One of the more interesting points that came out, however, is that Mary had to undergo a transformation in her own faith in her son, and her expectations for what the Messiah was supposed to be and do. She believed that the Messiah would lead a violent overthrow of the Romans and reestablish the political kingdom of David. When Jesus started deviating from this script Mary began to fear that he had lost his mind, and even showed up with his family to "intervene" in his ministry at one point. However, as Scot reminded us, later on we see Mary at the foot of the Cross, and Acts 1 portrays Mary as part of the earliest gathering of believers at the day of Pentecost. Obviously she had to go through her own process of re-discovery in her faith. As an emerging Christian whose own faith has undergone a radical transformation in recent years, I can really identify with and take inspiration from Mary in this regard.

The conversation naturally got a little bit into the controversial aspects of the Roman Catholic and Eastern Orthodox views of Mary. I think the comments were very respectful of differences for the most part, as was Scot's own book in the chapters where he discusses these issues. We also talked about the implications of Mary's example and role in the early church for women in ministry in the evangelical church today. Helen asked the best question of the night when she wondered what would happen to women in evangelical churches who have the same fire in their eyes that Mary did. Though it of course depends on the particular church, sadly the answer often turns out to be that they are squashed, forced out, or otherwise supressed.

We also asked what benefit Mary can have for us as Protestants. What can we learn from her? How can she inspire us? Scot and others gave us some great suggestions. I would open that question up to all of you as well. What has (or could) Mary do for you? Feel free to talk about it here.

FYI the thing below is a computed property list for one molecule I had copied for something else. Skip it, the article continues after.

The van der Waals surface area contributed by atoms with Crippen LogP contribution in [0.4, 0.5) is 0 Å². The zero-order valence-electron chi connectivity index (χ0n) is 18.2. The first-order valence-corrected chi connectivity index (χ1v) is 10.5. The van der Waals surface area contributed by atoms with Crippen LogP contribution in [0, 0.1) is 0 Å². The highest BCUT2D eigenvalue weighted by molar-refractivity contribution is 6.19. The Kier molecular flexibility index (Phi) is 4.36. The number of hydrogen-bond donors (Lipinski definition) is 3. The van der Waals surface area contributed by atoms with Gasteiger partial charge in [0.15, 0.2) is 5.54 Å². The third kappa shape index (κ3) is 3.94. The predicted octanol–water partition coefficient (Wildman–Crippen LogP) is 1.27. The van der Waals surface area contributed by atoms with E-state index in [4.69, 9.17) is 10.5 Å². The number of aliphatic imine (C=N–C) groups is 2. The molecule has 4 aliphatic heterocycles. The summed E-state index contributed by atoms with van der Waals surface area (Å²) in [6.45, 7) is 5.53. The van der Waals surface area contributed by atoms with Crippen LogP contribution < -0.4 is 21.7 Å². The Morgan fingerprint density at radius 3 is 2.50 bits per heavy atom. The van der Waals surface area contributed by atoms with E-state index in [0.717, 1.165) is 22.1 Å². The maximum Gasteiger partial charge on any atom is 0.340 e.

BTW, several others have written reviews of the event already as well, including:
Helen Mildenhall
John Armstrong
Scot McKnight

Check them out!

We haven't decided yet on the time, location or theme for our next up/rooted gathering in January, but I'll let you all know as soon as we figure it out.

Happy Christmas!

Mike Clawson
up/rooted co-coodinator

Thursday, December 14, 2006

Scot McKnight's review of up/rooted

And now Scot has posted his review of the evening. I'm guess I'm the only slacker left. ;)

Wednesday, December 13, 2006

Another review of up/rooted

John Armstrong has also blogged about our evening with Scot McKnight at his site. Check it out.

Helen's review of up/rooted with Scot McKnight

Helen Mildenhall from Off the Map's Conversations at the Edge blog has posted a great review of our up/rooted gathering with Scot McKnight this past Monday. You can read it here.

I'll be posting my own update on the event soon. Stay tuned.

Sunday, December 10, 2006

Directions to Redeemer Church

I'm sure you all remember that we're meeting this Monday (December 11th) from 7-9pm at Redeemer Church in Park Ridge to talk with Scot McKnight about his book, The Real Mary. Before you come, I need to give you some important instructions on how to get to the church.

On your way to Redeemer Church, do your best to avoid the O’Hare toll plaza on I-90 East. It’s currently undergoing pretty extensive construction, and is a mess. Depending on how you're coming, Mapquest will tell you to get on I-90 East to the North Cumberland exit. DO NOT do this. It will take you at least 30 minutes to an hour just to get through the toll plaza.

Instead, if you’re heading north on I-294, take the exit to River Road. When you come off the ramp, take a left (north). Head north on River Road until you come to Devon Ave. Take a right (east), and follow Devon until you come to Cumberland Avenue. Make a left onto Cumberland (you’ll now be heading north). Go one block until you come to a Shell Station at Talcott Ave. Continue north on Cumberland, crossing Talcott Ave. Go about 7 or 8 houses, and make the first left onto Gillick Street. The street signs in Park Ridge are lousy, so pay attention! Go one block until you come to Clifton Ave. You’ll see the church. Just park on the street.

If you’re coming south on I-294, you may want to exit on Golf Road, head east on Golf, and then head south when you get to Greenwood Avenue (a Best Buy will be on your right). Follow Greenwood into Park Ridge, crossing Touhy Ave. Continue south on Greenwood until you come to Gillick and make a left (east). Go 1 1/2 blocks until you come to the church. Again, just park on the street.
Hope to see you then!

Monday, December 04, 2006

Scot McKnight interview on CBS 2 Chicago

Hey all, you can see an excellent 15-minute interview with Scot McKnight on Antonio Mora's Eye On Chicago program from CBS 2 Chicago by clicking here. The discuss both McKnight's new Mary book as well as the emerging church. Check it out!